Who's In It: Matt Damon, Emily Blunt, Anthony Mackie, John Slattery
The Basics: Political candidate Matt Damon is in love with dancer Emily Blunt but some guys in magical Mad Men hats are trying to stop them. It turns out that the members of the hat brigade are "Adjustment Bureau" employees (aka angels, and they call God "The Chairman," but with the way they dress you'd be forgiven for thinking they were talking about the ghost of Frank Sinatra). They're responsible for controlling everyone's every move and, if Matt and Emily hook up for the love of a lifetime, the future of the world may be in jeopardy. They are that important and their feelings are that earth-moving. So there's a lot of hot pursuit through time and space to make sure they stay unhappy.
What's The Deal: Imagine if that garbagey John Cusack/Kate Beckinsale rom-com Serendipity had been served up with better outfits and cooler, lightly paranoid Inception sprinkles. It would have felt so much less stupid and more like the sci-fi episode of The Love Boat it really wanted to be. And then this movie might never have been made, a fate that would have been directly in keeping with its themes of choice, chance and predetermined paths. Anyway, the point is that you've seen this sort of thing before, all the way back to It's A Wonderful Life, even if its fake-serious energy and matte finish will temporarily and entertainingly trick you into thinking otherwise.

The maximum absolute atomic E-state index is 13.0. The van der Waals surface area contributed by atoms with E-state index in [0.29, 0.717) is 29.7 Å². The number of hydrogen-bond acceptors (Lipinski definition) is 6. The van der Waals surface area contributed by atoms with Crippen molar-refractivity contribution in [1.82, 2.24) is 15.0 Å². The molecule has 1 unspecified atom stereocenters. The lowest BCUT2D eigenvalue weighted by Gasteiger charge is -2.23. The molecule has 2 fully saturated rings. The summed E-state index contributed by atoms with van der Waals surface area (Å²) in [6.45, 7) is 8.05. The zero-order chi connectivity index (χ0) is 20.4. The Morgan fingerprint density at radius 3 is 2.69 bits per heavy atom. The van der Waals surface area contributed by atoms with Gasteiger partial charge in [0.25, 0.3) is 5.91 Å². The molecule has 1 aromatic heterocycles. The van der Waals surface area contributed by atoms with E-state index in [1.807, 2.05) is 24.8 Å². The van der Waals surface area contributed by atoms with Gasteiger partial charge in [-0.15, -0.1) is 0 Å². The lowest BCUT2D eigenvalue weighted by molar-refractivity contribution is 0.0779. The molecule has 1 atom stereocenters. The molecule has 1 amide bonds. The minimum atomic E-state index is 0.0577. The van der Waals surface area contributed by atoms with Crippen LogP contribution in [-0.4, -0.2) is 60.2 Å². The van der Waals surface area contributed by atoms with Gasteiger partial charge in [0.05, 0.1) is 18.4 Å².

Why The Title Is Accurate: Because it feels like an entire roomful of men in suits is sitting at the controls and fighting to adjust the tone. It's a thriller, then it's a comedy, then it's a dark Kafka-esque dream, then it's a slapstick accident-fest, then it's O-faced and romantic, then it's goofy for no apparent reason, then they throw alternate universe rules at you about the old-school hats and how water makes them lose their powers, and then it's a chase movie and then they decide to wrap it up tight and neat for no reason that has even been hinted at once for the entire running time up to that point. The bright side to this sort of indecision is that it's constantly surprising and never dull. You have no idea what they're going to do next. The downside is that it's all meaningless.
To Be Avoided If: You actually like the dark, nightmarish qualities of real Philip K. Dick stories. This is based on one of them, but don't go in expecting anything remotely approaching his sense of menace or his willingness to ditch your desires for a happily resolved ending. You are now free to invent your own Dick-related puns.